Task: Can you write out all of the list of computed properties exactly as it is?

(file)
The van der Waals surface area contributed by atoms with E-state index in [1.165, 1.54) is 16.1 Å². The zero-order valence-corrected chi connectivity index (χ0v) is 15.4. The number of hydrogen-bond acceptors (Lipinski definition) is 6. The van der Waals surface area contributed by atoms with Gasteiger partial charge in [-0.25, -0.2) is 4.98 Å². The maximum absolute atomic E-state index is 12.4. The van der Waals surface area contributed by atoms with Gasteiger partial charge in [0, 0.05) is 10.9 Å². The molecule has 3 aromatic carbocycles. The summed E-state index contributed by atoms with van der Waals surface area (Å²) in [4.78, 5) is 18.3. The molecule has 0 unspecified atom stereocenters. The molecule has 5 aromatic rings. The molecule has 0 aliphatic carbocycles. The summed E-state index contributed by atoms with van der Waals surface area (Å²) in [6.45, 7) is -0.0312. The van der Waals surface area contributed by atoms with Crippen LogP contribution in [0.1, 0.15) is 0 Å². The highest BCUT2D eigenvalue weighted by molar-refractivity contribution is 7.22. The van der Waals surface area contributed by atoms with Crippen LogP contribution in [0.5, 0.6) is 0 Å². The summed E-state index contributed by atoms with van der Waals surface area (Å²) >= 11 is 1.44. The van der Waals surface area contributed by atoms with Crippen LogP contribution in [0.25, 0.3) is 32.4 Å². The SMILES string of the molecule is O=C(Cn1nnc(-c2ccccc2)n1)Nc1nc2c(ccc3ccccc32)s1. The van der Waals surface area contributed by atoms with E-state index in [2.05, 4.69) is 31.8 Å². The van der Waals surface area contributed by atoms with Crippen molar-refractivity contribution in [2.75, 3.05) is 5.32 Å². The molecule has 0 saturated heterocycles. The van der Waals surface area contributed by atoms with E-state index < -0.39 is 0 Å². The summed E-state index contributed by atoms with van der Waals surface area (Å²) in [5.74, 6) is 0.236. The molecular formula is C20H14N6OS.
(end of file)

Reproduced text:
The van der Waals surface area contributed by atoms with E-state index in [1.165, 1.54) is 16.1 Å². The zero-order valence-corrected chi connectivity index (χ0v) is 15.4. The number of hydrogen-bond acceptors (Lipinski definition) is 6. The van der Waals surface area contributed by atoms with Gasteiger partial charge in [-0.25, -0.2) is 4.98 Å². The maximum absolute atomic E-state index is 12.4. The van der Waals surface area contributed by atoms with Gasteiger partial charge in [0, 0.05) is 10.9 Å². The molecule has 3 aromatic carbocycles. The summed E-state index contributed by atoms with van der Waals surface area (Å²) in [4.78, 5) is 18.3. The molecule has 0 unspecified atom stereocenters. The molecule has 5 aromatic rings. The molecule has 0 aliphatic carbocycles. The summed E-state index contributed by atoms with van der Waals surface area (Å²) in [6.45, 7) is -0.0312. The van der Waals surface area contributed by atoms with Crippen LogP contribution in [0.1, 0.15) is 0 Å². The highest BCUT2D eigenvalue weighted by molar-refractivity contribution is 7.22. The van der Waals surface area contributed by atoms with Crippen LogP contribution in [0.5, 0.6) is 0 Å². The summed E-state index contributed by atoms with van der Waals surface area (Å²) >= 11 is 1.44. The van der Waals surface area contributed by atoms with Crippen LogP contribution in [0.25, 0.3) is 32.4 Å². The SMILES string of the molecule is O=C(Cn1nnc(-c2ccccc2)n1)Nc1nc2c(ccc3ccccc32)s1. The van der Waals surface area contributed by atoms with E-state index in [2.05, 4.69) is 31.8 Å². The van der Waals surface area contributed by atoms with Crippen molar-refractivity contribution in [2.75, 3.05) is 5.32 Å². The molecule has 0 saturated heterocycles. The van der Waals surface area contributed by atoms with E-state index < -0.39 is 0 Å². The summed E-state index contributed by atoms with van der Waals surface area (Å²) in [5.74, 6) is 0.236. The molecular formula is C20H14N6OS.